A Biographical Sketch of Dr Samuel Johnson

A Biographical Sketch of Dr Samuel Johnson was written by Thomas Tyers for The Gentleman's Magazine's December 1784 issue. The work was written immediately after the death of Samuel Johnson and is the first postmortem biographical work on the author. The first full length biography was written by John Hawkins and titled Life of Samuel Johnson.

Read more about A Biographical Sketch Of Dr Samuel JohnsonBackground, Biography, Critical Response

Other articles related to "a biographical sketch of dr samuel johnson, johnson, samuel johnson, a biographical sketch of, sketch":

List Of Contemporary Accounts Of Samuel Johnson's Life - Accounts - A Biographical Sketch of Dr Samuel Johnson
... A Biographical Sketch of Dr Samuel Johnson was written by Thomas Tyers for the December 1784 edition of the The Gentleman's Magazine ... It was the first postmortem biography of Johnson ...
A Biographical Sketch Of Dr Samuel Johnson - Critical Response
... James Boswell, in his Life of Samuel Johnson, wrote " abounded in anecdote, but was no sufficiently attentive to accuracy ... I therefore cannot venture to avail myself much of a biographical sketch of Johnson which he published, being one among the various persons ambitious of appending their names to that of my illustrious friend ... That sketch is, however, an entertaining little collection of fragments." ...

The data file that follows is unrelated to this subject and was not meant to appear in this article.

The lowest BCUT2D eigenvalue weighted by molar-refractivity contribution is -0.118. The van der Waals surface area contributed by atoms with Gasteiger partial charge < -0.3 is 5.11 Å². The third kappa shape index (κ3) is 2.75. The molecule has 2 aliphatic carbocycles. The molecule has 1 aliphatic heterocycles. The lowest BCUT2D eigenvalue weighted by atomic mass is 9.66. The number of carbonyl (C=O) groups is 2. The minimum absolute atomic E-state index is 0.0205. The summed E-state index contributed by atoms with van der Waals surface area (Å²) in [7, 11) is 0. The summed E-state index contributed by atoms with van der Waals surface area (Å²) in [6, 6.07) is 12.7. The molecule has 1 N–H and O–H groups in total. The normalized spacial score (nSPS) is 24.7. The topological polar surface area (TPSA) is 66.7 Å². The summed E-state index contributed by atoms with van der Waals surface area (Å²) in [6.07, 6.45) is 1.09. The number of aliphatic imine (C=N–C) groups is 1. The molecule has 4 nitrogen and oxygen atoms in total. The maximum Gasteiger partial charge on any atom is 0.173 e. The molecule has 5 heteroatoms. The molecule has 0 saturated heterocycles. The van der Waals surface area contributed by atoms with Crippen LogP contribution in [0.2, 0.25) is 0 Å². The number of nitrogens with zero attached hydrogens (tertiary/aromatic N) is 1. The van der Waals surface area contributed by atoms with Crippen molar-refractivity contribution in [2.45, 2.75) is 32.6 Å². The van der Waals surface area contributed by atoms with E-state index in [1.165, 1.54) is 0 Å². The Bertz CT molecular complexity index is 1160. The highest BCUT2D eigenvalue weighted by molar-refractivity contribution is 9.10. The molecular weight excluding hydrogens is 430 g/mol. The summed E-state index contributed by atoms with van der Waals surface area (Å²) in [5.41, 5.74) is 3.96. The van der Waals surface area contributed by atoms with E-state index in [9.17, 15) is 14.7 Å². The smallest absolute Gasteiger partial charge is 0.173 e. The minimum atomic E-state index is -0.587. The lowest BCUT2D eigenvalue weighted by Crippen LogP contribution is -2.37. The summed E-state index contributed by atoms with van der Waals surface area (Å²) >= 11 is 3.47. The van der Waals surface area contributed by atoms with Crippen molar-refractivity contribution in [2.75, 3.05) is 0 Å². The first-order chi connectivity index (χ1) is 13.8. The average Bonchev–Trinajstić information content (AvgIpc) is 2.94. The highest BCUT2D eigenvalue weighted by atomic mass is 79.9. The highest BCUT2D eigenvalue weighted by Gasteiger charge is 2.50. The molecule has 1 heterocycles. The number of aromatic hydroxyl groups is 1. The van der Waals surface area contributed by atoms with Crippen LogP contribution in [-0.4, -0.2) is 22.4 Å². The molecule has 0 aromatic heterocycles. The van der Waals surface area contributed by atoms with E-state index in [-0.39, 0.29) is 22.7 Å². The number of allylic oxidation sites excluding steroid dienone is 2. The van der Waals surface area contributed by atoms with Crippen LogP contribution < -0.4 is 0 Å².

Famous quotes containing the words samuel johnson, johnson, biographical and/or sketch:

    Sir, a man may be so much of everything, that he is nothing of anything.
    Samuel Johnson (1709–1784)

    BOSWELL “ ... Is not the fear of death natural to man?” JOHNSON. “So much so, Sir, that the whole of life is but keeping away the thought of it.”
    —Samuel Johnson (1709–1784)

    Biography, in its purer form, confined to the ended lives of the true and brave, may be held the fairest meed of human virtue—one given and received in entire disinterestedness—since neither can the biographer hope for acknowledgment from the subject, not the subject at all avail himself of the biographical distinction conferred.
    Herman Melville (1819–1891)

    We criticize a man or a book most sharply when we sketch out their ideal.
    Friedrich Nietzsche (1844–1900)